IN FLANDERS FIELDS
by John McCrae
Art by Andrea Farmer
In Flanders fields the poppies blow
Between the crosses, row on row,
That mark our place: and in the sky
The larks, still bravely singing, fly
Scarce heard amid the guns below.
We are the Dead. Short days ago
We lived, felt dawn, saw sunset glow,
Loved, and were loved, and now we lie
In Flanders fields.
Take up our quarrel with the foe:
To you from failing hands we throw
The torch; be yours to hold it high.
If ye break faith with us who die
WE SHALL NOT SLEEP,
THOUGH POPPIES GROW
IN FLANDERS FIELDS.
My 24 year old maternal grandfather lies there….visiting the beautiful memorials is incredibly sad.
He was Welsh….his first time abroad…leaving his wife and two babies under the age of 3…my mother and aunt..
A generation that never knew their father….lives that were changed forever.
The first time we visited it was grey and stormy….I felt so sad that my grandfather died in such an ugly place…trying to imagine how a young man fresh out of rural Wales must have felt….he wasn’t a career soldier..he had no choice…cannon fodder…
Second visit…again grey and wet…we arrived ,as we arrived at the memorial…..the sun suddenly streamed through and the white memorial shone …it was so beautiful that I found myself crying…sad for all those young men but at the same time …proud..they were fighting for freedom…they sacrificed so much…
now I find myself thinking …the world as it is today?was the sacrifice worth it?
With you that one Marmite.
The world has become a sordid place full of religious hate and selfishness. I fear for what dystopian future awaits my grandchildren. Oh for world with leaders who have understanding and peace in their hearts and minds.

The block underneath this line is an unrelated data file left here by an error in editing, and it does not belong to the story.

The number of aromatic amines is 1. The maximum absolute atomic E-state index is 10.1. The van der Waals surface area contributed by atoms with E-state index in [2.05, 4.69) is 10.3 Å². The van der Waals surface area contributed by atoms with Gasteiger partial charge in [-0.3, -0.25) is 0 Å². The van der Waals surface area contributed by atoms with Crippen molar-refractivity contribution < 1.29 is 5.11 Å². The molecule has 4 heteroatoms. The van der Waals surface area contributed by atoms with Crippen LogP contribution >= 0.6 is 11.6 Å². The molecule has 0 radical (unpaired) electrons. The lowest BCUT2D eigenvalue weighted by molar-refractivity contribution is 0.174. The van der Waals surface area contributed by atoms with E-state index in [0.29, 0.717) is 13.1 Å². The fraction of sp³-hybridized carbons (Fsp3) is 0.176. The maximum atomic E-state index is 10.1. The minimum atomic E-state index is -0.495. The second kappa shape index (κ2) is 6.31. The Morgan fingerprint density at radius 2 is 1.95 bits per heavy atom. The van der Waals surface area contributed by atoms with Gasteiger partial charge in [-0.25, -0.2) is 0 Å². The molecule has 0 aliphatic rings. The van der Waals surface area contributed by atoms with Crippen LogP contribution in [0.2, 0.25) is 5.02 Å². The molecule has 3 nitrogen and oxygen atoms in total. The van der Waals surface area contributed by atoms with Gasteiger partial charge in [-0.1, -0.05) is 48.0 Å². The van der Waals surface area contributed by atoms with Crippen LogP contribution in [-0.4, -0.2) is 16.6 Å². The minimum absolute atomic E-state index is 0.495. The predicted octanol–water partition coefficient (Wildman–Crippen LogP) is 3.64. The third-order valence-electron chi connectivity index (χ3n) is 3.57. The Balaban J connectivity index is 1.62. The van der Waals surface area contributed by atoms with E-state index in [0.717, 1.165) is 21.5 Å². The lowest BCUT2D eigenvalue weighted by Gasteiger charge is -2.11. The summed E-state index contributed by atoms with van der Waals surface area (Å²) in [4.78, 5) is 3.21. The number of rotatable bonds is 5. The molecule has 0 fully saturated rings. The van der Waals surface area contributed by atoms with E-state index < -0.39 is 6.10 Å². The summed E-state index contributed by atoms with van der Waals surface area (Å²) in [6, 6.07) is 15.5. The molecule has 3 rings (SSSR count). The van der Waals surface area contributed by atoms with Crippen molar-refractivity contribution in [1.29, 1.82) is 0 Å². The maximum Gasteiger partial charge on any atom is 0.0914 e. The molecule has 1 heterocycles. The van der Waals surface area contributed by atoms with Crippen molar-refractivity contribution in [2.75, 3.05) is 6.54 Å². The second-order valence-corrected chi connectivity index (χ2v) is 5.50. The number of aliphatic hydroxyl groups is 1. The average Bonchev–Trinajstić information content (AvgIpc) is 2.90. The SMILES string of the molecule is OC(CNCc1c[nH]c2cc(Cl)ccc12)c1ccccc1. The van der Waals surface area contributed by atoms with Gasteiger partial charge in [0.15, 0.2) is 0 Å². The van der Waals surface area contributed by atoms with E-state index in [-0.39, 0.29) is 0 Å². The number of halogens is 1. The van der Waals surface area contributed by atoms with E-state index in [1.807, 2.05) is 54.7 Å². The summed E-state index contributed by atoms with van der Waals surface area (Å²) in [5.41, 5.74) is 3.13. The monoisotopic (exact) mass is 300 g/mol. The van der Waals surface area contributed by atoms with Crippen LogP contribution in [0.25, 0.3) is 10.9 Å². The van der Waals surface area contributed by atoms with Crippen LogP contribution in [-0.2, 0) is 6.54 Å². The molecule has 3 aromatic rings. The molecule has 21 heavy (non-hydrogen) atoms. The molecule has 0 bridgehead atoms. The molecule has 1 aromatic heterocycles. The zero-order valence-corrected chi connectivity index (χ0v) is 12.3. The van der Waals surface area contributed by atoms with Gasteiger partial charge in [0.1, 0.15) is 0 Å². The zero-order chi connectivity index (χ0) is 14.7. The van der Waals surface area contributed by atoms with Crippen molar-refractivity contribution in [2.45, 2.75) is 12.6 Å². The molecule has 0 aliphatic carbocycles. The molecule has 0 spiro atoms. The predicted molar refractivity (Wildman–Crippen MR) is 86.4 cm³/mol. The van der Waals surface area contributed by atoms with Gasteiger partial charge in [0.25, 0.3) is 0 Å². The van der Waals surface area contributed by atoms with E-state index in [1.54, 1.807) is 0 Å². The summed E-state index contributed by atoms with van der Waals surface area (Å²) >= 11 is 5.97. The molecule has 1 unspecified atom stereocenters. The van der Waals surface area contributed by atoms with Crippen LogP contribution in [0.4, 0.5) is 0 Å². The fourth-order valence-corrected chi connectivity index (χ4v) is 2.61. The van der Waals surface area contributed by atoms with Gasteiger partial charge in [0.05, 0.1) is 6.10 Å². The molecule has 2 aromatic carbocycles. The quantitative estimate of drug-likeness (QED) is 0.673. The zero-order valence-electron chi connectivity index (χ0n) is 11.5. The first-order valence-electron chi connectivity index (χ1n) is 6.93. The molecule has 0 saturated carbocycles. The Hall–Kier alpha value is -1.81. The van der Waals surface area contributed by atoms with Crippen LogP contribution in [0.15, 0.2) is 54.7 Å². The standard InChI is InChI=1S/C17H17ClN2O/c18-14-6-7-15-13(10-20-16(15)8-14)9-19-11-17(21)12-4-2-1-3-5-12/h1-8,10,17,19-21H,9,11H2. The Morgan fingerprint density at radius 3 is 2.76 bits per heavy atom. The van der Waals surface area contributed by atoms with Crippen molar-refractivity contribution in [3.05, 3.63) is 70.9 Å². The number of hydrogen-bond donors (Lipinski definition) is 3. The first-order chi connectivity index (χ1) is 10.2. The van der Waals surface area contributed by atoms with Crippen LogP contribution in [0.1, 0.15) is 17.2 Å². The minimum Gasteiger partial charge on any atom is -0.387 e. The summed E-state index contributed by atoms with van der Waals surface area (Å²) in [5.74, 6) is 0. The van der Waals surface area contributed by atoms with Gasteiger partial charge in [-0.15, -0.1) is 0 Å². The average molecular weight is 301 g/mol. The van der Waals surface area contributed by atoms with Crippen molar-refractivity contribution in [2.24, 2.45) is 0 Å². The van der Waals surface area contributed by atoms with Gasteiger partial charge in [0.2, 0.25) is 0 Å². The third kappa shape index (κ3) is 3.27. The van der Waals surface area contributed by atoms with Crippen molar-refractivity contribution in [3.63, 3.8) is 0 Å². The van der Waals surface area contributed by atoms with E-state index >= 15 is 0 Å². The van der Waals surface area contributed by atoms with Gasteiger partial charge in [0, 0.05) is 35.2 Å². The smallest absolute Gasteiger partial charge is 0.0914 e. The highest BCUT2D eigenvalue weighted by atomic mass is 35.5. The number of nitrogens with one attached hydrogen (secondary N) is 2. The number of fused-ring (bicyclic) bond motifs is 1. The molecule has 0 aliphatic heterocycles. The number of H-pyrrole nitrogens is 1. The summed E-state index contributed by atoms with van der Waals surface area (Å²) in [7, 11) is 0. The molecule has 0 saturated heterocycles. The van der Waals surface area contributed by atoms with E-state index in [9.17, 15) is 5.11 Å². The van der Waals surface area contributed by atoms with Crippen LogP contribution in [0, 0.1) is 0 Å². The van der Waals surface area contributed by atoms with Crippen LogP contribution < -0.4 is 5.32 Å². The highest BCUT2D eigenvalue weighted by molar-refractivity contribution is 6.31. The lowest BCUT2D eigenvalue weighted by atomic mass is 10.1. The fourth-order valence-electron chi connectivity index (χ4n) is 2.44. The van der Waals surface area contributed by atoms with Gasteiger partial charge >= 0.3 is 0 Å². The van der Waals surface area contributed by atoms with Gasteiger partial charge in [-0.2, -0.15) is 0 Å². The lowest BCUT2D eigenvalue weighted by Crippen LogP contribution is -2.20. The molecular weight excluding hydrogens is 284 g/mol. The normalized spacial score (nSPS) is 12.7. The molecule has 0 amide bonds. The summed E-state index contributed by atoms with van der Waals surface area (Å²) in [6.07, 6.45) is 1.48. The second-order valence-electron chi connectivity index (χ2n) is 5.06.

‘Last night on Ch 5 there was a documentary about the battle of Britain which featured the often sad stories of some of the brave protagonists.
It featured a veteran in his 90’s who served as an armourer for a fighter squadron.
He recounted how after the Squadron had scrambled they would basically wait and wait and wait. Suddenly the planes would arrive back, they would count them back. Often fewer returned than had set off.
He and his fellow ground crew would wait in their particular service area for their particular aircraft and pilot which on arrival they would work flat out to re arm refuel and repair ready for action.
Sometimes their plane did not come back, next to them their colleague’s would be working on their own aircraft.
They just stood and waited and cried.
Asked how many times that happened during the battle of Britain he replied five.
Lest we forget.
The Christmas Day soccer match in WW1 between British soldiers (kids) and German soldiers (kids) sums it up for me. The top brass on both side weren’t happy about it though. Lions indeed were led by donkeys.
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